Faulty Chinese airbags have entered used-car market, NHTSA says
Counterfeit airbags that can explode or fail to deploy may be on as many as 230,000 used cars.
Chinese-made airbags are the latest black market infiltration, in which cheaper knockoffs are sold as original equipment to independent repair shops, according to the National Highway Traffic Safety Administration. The fake airbags may already be installed in as many as 230,000 used cars -- about 0.1 percent of the country's entire light-duty fleet -- within the past three years, NHTSA says. Vehicles that have been repaired at authorized dealerships, which all carry OEM replacement parts, are not affected.
In August, federal agents raided a North Carolina man's home and found more than 1,500 counterfeit airbags inside. The airbags may be circulating throughout North Carolina, South Carolina, Georgia and Tennessee, according to unnamed agents who spoke with WCNC-36 in Charlotte.
While the airbags have official-looking company logos and proper markings, during an accident they will fail -- over and over again. According to NHTSA lab tests, many of these airbags either didn't deploy when necessary or exploded shrapnel and fiery pieces of the bag straight into the driver's face.
If you're driving a vehicle that has been involved in an accident in the past three years and was not repaired at a dealership, NHTSA recommends checking the car's service records and looking up VIN reports. Airbags purchased on eBay or other third-party markets are more likely to be fake, especially if the price is less than $400, according to the agency. Cars with salvage and rebuilt titles are also more likely to include one of the fake airbags.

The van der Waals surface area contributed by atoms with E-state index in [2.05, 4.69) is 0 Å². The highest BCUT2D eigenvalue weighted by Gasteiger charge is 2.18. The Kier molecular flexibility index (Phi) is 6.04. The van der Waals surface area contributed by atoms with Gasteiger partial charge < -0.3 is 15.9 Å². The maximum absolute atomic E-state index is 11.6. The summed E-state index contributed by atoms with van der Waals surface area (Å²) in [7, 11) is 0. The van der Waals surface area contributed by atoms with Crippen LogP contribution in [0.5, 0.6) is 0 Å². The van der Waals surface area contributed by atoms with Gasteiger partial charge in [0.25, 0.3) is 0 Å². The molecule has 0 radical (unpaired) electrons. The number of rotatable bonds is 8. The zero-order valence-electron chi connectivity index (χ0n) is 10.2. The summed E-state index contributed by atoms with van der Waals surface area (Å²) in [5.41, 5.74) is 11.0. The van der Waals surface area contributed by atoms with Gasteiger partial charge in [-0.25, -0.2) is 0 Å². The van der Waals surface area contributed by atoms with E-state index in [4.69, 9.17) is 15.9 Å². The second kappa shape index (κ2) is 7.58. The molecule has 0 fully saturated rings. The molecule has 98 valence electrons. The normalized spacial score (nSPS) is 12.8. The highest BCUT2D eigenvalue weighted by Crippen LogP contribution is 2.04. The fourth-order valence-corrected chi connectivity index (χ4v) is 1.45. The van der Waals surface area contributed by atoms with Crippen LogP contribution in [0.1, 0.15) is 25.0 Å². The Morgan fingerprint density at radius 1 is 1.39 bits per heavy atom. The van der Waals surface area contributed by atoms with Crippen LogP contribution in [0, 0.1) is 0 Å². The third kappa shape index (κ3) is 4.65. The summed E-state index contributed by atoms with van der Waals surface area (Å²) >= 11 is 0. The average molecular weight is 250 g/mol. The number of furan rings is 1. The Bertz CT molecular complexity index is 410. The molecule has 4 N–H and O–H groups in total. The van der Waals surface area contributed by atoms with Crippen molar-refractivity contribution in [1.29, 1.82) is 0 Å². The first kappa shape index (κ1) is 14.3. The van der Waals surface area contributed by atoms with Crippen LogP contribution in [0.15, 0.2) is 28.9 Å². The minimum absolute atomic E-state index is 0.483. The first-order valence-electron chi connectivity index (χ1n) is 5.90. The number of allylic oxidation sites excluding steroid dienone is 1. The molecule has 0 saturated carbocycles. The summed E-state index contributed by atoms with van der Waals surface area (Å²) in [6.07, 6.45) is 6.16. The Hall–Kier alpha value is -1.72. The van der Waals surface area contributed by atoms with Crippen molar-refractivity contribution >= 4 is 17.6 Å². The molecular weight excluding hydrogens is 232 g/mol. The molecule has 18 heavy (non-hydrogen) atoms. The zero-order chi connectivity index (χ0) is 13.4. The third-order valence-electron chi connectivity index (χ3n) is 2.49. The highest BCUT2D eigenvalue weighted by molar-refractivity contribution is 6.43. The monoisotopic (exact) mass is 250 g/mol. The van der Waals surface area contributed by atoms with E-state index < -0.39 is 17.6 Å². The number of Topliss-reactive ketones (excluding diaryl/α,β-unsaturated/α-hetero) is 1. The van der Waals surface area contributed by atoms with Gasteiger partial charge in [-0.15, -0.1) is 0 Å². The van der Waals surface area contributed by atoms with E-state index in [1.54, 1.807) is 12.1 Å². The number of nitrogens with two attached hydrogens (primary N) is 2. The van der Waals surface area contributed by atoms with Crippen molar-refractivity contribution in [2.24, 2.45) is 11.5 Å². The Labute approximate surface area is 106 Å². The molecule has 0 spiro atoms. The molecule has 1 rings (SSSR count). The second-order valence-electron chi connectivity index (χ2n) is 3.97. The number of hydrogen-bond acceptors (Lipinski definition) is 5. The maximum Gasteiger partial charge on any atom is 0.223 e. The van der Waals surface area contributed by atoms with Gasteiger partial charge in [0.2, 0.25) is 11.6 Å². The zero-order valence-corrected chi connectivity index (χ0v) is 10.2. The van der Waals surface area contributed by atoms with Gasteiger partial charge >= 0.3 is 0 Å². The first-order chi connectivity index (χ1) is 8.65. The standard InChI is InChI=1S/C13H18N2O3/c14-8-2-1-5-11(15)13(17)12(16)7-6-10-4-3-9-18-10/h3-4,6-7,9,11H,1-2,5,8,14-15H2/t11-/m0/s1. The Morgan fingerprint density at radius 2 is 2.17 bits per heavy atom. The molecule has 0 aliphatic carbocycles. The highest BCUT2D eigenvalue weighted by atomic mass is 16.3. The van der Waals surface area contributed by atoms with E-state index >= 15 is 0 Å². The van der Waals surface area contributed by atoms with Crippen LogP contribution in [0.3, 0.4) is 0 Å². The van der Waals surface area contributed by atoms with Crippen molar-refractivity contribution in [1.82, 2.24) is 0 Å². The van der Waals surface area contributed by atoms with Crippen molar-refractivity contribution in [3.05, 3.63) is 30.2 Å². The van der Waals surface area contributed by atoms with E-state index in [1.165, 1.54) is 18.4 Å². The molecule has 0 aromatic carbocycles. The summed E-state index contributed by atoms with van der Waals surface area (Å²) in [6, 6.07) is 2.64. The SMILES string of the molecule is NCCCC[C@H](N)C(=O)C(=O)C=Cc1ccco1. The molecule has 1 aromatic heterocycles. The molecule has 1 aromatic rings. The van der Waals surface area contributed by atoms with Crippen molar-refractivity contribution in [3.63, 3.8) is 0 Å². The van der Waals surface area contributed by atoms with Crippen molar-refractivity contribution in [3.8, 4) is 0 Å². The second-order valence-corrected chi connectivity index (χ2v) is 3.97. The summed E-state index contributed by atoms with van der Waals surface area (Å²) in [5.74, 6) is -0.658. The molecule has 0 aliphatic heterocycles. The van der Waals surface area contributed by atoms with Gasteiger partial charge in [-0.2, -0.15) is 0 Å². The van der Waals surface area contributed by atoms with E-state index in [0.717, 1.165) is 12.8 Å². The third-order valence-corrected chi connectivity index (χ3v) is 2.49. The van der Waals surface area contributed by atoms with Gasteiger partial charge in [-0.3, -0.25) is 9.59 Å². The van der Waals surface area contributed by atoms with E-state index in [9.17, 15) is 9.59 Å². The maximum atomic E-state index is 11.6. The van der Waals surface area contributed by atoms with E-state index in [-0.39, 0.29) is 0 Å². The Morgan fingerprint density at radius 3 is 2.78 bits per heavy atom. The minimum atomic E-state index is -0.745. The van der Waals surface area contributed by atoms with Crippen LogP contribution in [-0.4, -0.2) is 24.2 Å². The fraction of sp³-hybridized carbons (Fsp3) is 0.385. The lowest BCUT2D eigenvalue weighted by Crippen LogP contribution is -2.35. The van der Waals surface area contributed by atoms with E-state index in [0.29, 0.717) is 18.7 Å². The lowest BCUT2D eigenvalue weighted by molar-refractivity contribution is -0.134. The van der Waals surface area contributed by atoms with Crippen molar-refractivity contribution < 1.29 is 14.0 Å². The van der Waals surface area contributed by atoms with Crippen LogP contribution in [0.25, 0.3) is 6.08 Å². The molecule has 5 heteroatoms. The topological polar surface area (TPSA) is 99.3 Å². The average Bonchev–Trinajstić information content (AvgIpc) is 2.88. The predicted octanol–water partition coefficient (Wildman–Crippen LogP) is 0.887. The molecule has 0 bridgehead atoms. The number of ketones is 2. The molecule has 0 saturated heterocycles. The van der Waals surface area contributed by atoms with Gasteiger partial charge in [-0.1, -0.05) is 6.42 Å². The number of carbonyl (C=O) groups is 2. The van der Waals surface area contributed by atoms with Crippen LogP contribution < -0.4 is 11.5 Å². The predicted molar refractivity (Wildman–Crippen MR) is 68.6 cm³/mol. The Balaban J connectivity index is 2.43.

So far, the agency has identified a specific list of vehicles to which the counterfeit airbags may have been installed, but admits it does not know the "full scope and scale of the problem," including the alleged "organized criminals" behind them. There have been no related reported deaths or injuries. A list of automaker call centers and additional information are available on the SaferCar.gov website.
While legal aftermarket parts are common and used successfully in the repair industry, the most critical safety features of any car -- including seat belts, ABS controllers and other components -- are typically only supplied by the automaker or an automaker's official supplier. In this case, as shown in the video below, cheaping out on a fix could bring severe consequences.
What about the guy importing the airbags? What about the places who are buying the cheapest airbags possible and installing them on customer cars? Deflecting the problem on China for the actions of others is the wrong answer in my opinion. Some guy probably ordered the bags to certain specs from a Chinese company and got exactly what he ordered. If this is true, then it's a person or group of persons responsible.
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